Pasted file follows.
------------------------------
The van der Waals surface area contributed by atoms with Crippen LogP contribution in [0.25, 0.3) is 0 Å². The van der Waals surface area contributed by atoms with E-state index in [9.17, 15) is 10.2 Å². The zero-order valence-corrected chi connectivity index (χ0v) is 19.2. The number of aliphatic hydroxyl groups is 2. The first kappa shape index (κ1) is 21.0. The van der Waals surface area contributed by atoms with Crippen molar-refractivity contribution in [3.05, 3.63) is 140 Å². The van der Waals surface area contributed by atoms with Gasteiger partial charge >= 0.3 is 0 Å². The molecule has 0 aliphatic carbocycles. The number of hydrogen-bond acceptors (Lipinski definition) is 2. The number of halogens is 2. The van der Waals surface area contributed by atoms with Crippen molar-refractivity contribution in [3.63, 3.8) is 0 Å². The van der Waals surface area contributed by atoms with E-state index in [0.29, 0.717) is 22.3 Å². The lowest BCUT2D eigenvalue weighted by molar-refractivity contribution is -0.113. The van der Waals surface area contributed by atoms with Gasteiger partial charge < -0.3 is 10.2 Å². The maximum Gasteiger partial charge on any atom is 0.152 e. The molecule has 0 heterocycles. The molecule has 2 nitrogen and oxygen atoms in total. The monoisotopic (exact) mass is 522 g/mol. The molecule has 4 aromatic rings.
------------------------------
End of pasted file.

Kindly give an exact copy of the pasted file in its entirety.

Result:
The van der Waals surface area contributed by atoms with Crippen LogP contribution in [0.25, 0.3) is 0 Å². The van der Waals surface area contributed by atoms with E-state index in [9.17, 15) is 10.2 Å². The zero-order valence-corrected chi connectivity index (χ0v) is 19.2. The number of aliphatic hydroxyl groups is 2. The first kappa shape index (κ1) is 21.0. The van der Waals surface area contributed by atoms with Crippen molar-refractivity contribution in [3.05, 3.63) is 140 Å². The van der Waals surface area contributed by atoms with Gasteiger partial charge >= 0.3 is 0 Å². The molecule has 0 aliphatic carbocycles. The number of hydrogen-bond acceptors (Lipinski definition) is 2. The number of halogens is 2. The van der Waals surface area contributed by atoms with Crippen molar-refractivity contribution in [3.63, 3.8) is 0 Å². The van der Waals surface area contributed by atoms with E-state index in [0.29, 0.717) is 22.3 Å². The lowest BCUT2D eigenvalue weighted by molar-refractivity contribution is -0.113. The van der Waals surface area contributed by atoms with Gasteiger partial charge < -0.3 is 10.2 Å². The maximum Gasteiger partial charge on any atom is 0.152 e. The molecule has 0 heterocycles. The molecule has 2 nitrogen and oxygen atoms in total. The monoisotopic (exact) mass is 522 g/mol. The molecule has 4 aromatic rings.